The discovery of a new molecular pathway could help fight obesity, type 2 diabetes and cardiovascular disease.
Researchers at McGill University have been investigating a protein known as folliculin and how it regulates the activity of fat cells. They found that inhibiting the gene that produces folliculin in fat cells in mice led to cells burning fat, instead of storing it.
If a drug can be developed that stimulates this activity, it could help manage obesity and other metabolic disorders such as type 2 diabetes, which has a significant relationship with obesity, and cardiovascular disease.
This process is known as the ‘browning’ of fat cells. Brown fat burns energy to produce heat, and this keeps our temperature constant. White fat, on the other hand, stores energy, while beige fat can behave like brown fat when responding to certain stimuli such as exposure to cold, and researchers worldwide are exploring how white fat cells can be converted into energy-burning beige cells.
In this new study, McGill scientists bred mice to have fat cells that did not produce folliculin. This group of mice and a control group of normal mice were both fed a high-calorie diet over 14 weeks.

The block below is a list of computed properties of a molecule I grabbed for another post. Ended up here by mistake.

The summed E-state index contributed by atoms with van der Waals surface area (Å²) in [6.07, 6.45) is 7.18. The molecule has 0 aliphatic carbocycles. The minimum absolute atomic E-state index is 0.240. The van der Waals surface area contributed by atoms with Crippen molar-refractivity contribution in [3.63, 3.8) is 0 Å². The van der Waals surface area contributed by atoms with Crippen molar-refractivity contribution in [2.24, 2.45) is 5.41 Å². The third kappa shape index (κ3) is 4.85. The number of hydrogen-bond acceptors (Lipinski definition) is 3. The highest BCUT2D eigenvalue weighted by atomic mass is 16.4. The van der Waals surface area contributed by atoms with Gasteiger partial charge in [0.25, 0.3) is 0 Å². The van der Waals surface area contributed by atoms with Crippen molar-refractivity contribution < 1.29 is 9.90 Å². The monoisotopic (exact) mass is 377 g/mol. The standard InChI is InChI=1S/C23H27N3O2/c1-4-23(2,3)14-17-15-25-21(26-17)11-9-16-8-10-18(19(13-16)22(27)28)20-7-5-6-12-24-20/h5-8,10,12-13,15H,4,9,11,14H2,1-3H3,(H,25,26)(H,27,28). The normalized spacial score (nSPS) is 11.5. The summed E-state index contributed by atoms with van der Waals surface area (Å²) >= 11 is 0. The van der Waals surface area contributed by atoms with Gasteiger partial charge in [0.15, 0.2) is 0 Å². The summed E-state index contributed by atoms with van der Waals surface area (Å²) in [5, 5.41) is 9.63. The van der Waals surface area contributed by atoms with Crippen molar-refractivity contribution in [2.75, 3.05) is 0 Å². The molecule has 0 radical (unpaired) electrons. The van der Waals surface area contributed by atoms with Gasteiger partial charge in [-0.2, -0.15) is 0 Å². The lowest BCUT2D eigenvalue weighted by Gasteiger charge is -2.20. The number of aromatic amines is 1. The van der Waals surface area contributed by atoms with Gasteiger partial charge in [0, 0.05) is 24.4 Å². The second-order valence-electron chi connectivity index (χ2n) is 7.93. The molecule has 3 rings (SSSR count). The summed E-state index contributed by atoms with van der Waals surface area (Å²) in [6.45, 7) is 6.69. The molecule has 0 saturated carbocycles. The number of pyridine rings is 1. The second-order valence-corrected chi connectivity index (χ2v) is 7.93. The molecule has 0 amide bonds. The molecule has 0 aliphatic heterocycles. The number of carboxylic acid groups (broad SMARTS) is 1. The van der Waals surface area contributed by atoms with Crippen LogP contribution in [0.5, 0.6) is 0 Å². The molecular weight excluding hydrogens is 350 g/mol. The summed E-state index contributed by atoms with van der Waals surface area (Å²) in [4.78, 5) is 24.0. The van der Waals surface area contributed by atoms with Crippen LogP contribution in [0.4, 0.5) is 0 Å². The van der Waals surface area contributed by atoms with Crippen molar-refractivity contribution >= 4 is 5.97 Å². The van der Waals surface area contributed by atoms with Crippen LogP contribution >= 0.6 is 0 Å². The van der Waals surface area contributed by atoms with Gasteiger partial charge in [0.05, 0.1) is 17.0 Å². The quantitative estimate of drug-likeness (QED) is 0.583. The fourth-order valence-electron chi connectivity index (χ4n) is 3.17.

The control group gained weight quickly, but the folliculin-deficient mice remained slim. Moreover, the control group experienced elevated insulin and triglyceride levels; the folliculin-deficient mice did not.
The researchers discovered that the genetically modified mice were burning more fat, and had smaller white fat cells and less white fat tissue overall at the end of the trial. This also made them more capable of tolerating cold temperatures.
“These findings identify a key role of FLCN as a negative regulator of mitochondrial function and identify a novel molecular pathway involved in the browning of white adipocytes and the activity of brown fat,” said the authors.
Study author Vincent Giguère added: “Since that mechanism involves a class of proteins that can be targeted by drugs that are readily absorbed in the body, one implication is that a drug could be developed to stimulate the activity of beige/brown fat cells and thus help manage obesity and other metabolic disorders.”
The study appears in the journal Genes and Development.

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